Looking back with clear hindsight it is obvious that one of the issues at play in my particular situation was indeed this spiritualization of mental illness. My depression was originally being construed almost exclusively as a spiritual problem that could thus be resolved with a spiritual solution. Yet had a more holistic approach not been taken I doubt my recovery would have occurred in the way it did. Due to this experience, and many others I have had in the years since then, I have become a firm believer in assessing problems with the most holistic perspective possible.
I can cite my paternal family of origin as yet another example of the fallacy of spiritualizing mental illness…and the dangers that can result when one does this. It has long been my opinion that my own father has never sought out proper treatment for his own mental health due in part to his own upbringing and beliefs in which the Catholic idea of deity (Jesus, God the Father, etc) exerts a deep influence on his view of the world. I endured many needlessly painful moments in my childhood due in large part to my father’s poor decisions. I have only alluded to some of those choices in earlier postings on this blog. His second marriage ended when my stepmother attempted to murder him…repeatedly. Yes, you read that correctly. Based on what I know about Post Traumatic Stress Disorder a person will very, very likely develop this condition if another person attempts to murder him (or her). Surviving a near death experience in which another person deliberately attempts to kill you has to be one of the most traumatic experiences you can have. In my opinion the pain of such an ordeal can only be exceeded by events in which large numbers of people die such as what happens in war.
I personally do not believe that you can successfully treat PTSD through prayer and “spiritual” methods alone. I believe a more holistic approach is warranted. In speaking to other members of my father’s family in an effort to better understand my own father I have long had the impression that their perspective is unduly distorted by their Catholic faith. It is as if they cannot see a world without seeing it through the lens of religion. Human health somehow thus becomes the province of religion; the cure for illness thus becomes a spiritual matter that perhaps necessitates the assistance of a priest.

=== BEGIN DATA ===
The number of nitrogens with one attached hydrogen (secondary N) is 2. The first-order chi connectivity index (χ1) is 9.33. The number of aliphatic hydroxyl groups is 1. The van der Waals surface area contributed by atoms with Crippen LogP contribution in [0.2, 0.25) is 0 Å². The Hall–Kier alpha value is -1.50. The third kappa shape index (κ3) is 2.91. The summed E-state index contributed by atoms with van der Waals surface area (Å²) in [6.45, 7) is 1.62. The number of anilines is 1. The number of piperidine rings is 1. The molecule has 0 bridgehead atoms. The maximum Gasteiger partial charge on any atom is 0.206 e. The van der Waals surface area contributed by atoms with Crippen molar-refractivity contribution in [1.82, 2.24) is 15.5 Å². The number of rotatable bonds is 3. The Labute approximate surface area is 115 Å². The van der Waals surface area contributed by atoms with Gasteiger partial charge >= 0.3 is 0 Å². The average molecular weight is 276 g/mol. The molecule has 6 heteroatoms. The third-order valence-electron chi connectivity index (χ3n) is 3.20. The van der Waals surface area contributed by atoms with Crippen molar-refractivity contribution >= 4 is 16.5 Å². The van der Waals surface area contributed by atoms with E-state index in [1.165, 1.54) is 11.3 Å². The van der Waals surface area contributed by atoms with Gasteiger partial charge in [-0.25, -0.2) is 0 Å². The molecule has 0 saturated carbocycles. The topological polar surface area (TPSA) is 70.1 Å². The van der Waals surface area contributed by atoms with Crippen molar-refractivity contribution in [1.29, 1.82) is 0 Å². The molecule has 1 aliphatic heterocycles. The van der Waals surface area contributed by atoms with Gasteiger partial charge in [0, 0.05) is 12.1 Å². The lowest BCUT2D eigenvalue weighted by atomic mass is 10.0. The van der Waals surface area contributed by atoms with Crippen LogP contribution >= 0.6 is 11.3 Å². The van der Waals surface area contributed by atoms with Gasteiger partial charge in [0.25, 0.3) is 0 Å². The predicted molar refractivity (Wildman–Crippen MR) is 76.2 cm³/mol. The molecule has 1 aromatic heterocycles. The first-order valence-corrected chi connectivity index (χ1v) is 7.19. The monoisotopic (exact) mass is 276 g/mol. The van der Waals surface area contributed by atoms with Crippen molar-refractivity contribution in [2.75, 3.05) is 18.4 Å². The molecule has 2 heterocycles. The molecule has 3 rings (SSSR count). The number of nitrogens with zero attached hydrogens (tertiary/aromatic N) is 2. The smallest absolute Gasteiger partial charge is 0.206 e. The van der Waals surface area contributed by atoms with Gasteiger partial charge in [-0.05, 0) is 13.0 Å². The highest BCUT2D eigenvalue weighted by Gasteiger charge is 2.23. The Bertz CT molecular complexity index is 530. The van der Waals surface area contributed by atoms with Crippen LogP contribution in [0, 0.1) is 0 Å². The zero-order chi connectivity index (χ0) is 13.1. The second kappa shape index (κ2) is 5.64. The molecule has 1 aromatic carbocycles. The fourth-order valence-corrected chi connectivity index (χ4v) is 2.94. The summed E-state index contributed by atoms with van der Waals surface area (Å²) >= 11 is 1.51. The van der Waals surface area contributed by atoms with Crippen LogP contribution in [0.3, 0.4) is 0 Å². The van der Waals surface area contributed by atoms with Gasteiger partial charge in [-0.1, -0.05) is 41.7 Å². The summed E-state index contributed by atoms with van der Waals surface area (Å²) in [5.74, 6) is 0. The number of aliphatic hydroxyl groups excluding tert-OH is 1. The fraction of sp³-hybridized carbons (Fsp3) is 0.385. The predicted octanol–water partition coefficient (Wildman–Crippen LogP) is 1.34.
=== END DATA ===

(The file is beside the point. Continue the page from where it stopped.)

One can read of extreme examples in which personal and collective faith so influences the decision making processes of individuals that they make choices that would leave others questioning their sanity. Google the topic and you will find countless sad stories. Here is the link to but one such story.
When parents refuse medical treatment for their children for religious reasons the question inevitably must arise: Whose needs are being met by this choice? Is the child’s welfare being served?
I believe an ideal society is one in which church and state can co-exist without one attempting to usurp the power of the other. Such a delicate balance is indeed a challenge to maintain. And yet the implications of what may happen when there is no such balance are indeed all too horrifying to contemplate. Such is also true on the level of families and individuals. When we insist that only our view is correct we risk reducing the world to a narcissistic projection of our own personalities. And how is that freedom? How does seeing the world in such a narrow way serve you or anyone else for that matter? I would argue it doesn’t. The pain we cause ourselves and others when we live according to a narrow mindset is needless pain.
We can create a better world.